I originally made this as a smoked fish, but after 3 hours of trying to smoke it on the grill, I decided that a grilled or baked version would taste just as good and be a lot more practical. The fish is so buttery that it doesn't dry out, and it will taste great no matter how it's cooked. It marinates for at least 12 hours, which is a painless way to ensure a tasty fish infused with a lot of flavor. —edamame2003
Test Kitchen Notes
WHO: Edamame2003 is a culinary producer for TV and web content named Eda who is, indeed, a mommy.
WHAT: A hands-off fish dish that tastes like it was prepared at your favorite Japanese restaurant.
HOW: Soak the fish in a salty-sweet marinade for at least 12 hours while you carry on with your daily life. Cook the fish however you choose -- by grilling, baking, or smoking -- and then serve it with your favorite Japanese sides.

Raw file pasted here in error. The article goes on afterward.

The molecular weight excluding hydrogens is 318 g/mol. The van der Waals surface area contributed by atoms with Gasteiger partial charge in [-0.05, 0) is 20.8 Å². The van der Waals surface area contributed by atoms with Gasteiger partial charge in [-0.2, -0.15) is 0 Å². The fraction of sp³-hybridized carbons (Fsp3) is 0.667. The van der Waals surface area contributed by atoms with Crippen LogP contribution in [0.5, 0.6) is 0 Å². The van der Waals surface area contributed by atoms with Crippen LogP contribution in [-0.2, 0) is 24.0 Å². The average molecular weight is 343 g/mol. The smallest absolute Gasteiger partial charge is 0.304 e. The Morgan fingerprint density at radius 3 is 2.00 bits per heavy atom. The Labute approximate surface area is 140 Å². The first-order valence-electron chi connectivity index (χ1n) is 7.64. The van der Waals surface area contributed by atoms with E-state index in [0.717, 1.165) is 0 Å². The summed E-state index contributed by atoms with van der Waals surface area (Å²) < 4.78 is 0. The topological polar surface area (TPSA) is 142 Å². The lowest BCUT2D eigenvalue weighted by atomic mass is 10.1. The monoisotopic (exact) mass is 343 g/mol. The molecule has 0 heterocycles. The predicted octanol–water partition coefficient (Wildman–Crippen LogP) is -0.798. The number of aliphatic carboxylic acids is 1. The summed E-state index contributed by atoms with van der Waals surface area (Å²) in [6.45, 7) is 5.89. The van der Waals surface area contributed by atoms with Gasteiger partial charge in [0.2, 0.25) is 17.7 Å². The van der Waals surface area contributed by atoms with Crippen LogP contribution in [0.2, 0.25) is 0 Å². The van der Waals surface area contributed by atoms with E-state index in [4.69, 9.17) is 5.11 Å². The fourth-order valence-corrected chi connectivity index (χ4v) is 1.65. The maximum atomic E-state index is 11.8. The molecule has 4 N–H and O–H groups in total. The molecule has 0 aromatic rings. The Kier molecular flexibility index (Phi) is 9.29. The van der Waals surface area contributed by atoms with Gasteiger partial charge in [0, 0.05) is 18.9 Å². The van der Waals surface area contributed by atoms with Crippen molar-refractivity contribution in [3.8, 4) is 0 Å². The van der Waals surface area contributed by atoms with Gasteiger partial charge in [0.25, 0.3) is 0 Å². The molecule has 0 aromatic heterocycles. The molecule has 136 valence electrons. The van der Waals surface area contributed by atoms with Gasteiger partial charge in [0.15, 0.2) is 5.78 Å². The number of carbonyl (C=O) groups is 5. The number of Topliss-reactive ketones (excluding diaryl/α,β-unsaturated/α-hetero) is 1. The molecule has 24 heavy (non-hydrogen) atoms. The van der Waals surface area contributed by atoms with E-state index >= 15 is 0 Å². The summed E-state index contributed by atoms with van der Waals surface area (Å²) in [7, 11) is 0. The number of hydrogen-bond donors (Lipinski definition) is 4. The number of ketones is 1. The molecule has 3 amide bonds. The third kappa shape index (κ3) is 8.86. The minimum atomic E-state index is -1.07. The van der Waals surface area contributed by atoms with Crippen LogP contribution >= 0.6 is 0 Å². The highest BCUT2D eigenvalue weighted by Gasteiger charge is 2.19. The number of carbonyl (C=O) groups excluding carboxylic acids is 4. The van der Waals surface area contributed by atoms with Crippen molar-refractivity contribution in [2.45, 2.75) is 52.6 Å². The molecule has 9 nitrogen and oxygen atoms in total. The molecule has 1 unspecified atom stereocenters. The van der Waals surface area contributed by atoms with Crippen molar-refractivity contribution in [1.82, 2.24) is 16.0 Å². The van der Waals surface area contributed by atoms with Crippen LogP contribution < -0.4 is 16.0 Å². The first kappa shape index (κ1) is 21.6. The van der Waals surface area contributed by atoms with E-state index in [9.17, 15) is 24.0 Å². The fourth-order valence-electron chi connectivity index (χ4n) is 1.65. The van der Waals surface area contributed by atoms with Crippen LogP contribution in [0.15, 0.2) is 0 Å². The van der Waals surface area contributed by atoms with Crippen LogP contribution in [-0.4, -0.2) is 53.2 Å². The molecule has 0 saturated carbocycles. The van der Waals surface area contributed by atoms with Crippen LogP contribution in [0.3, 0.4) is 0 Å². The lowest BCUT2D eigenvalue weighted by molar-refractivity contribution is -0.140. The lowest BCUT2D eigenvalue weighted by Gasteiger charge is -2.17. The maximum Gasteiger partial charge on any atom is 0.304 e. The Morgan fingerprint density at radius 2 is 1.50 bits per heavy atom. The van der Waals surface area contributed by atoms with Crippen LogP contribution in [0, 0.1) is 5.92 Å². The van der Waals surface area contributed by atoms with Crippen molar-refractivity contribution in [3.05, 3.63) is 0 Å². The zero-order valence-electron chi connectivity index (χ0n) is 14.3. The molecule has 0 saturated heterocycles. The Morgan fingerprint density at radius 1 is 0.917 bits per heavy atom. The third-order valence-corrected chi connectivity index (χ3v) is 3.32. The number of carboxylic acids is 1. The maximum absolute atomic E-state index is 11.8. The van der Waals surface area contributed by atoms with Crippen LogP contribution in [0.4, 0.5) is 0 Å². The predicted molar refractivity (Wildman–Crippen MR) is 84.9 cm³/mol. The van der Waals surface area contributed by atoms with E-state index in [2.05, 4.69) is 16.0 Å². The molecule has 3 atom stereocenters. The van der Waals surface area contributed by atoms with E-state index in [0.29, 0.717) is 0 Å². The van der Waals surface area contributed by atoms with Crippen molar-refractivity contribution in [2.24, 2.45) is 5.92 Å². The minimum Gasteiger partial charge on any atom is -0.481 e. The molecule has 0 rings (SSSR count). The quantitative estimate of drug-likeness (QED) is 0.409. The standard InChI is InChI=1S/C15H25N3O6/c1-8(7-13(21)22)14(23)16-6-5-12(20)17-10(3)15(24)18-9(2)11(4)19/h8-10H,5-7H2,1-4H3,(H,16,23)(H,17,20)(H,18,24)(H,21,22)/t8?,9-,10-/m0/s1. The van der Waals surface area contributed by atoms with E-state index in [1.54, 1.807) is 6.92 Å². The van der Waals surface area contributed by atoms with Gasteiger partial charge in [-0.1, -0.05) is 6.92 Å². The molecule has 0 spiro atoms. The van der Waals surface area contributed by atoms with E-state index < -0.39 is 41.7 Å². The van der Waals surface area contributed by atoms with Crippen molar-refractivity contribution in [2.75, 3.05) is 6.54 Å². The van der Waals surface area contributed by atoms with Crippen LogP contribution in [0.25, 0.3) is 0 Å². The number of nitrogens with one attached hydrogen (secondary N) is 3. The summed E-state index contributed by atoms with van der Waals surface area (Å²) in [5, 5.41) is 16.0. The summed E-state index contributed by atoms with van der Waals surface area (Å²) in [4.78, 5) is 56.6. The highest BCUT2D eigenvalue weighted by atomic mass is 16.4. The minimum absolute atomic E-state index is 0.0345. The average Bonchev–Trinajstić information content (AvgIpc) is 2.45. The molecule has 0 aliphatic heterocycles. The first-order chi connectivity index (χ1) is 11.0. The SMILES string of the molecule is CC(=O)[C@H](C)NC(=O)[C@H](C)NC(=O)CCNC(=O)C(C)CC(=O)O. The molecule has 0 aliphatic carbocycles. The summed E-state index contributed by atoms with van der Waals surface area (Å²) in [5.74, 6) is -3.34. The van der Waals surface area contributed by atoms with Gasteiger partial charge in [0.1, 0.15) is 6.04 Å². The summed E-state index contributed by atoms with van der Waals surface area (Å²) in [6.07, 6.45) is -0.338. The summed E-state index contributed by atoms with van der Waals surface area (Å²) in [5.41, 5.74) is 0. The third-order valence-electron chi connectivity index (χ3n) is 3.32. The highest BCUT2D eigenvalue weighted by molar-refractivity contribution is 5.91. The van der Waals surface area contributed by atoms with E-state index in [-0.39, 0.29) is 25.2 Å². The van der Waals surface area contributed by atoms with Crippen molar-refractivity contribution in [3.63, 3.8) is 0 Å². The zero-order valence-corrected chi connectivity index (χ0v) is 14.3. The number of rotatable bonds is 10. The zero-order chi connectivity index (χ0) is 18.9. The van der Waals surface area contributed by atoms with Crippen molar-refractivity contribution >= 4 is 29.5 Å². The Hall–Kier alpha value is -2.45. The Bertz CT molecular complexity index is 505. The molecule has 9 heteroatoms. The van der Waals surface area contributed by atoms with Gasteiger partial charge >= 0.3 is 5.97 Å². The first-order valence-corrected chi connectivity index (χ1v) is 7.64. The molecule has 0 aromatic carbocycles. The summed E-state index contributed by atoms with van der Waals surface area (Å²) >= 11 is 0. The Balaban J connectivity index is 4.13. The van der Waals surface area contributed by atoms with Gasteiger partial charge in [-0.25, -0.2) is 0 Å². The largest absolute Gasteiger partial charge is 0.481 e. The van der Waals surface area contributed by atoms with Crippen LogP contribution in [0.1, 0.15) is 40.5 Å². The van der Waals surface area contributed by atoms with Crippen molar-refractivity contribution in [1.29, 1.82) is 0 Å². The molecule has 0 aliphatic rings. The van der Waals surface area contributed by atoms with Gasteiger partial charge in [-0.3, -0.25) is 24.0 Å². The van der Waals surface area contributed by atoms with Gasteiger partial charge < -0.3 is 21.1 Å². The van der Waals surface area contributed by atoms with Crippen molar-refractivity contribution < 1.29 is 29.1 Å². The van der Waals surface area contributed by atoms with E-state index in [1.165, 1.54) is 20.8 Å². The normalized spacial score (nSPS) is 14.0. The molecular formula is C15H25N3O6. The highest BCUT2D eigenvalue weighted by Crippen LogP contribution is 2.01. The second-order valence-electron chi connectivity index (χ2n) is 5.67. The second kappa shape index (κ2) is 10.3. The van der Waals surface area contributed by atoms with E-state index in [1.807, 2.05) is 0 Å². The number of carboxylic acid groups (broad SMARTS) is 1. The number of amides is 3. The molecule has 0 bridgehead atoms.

WHY WE LOVE IT: Fish can be fussy, but this one is anything but. Not only does the fish hang out in marinade for 12 hours (or more!), but we get to cook it however we want and it still turns out buttery and flavorful. With a little planning ahead, you can transform cod into a casual weeknight meal or the centerpiece of an elegant dinner party. —The Editors
- Prep time 12 hours 5 minutes
- Cook time 10 minutes
- Serves 2
Asian pear juice (or apple juice)
umeboshi (preserved plum) paste or mirin (rice cooking wine)
1/2-inch peeled ginger, chopped
- Mix all of the marinade ingredients together in a blender.
- Marinate the fish -- I used a boneless filet -- for at least 12 hours and no more than 36 hours.
- Either smoke the fish for 3 hours, wrap it in foil and grill for about 10 to 15 minutes on each side, or bake skin side-down at 350° F for about 20 minutes, then broil the top for 2 minutes.
- I served it with Chinese broccoli (you could use broccoli rabe), stir-fried in tamari, ginger, and garlic. I also made a purée of parsnips and sunchokes, with a little bit of cream, and a tiny bit of salt and sugar.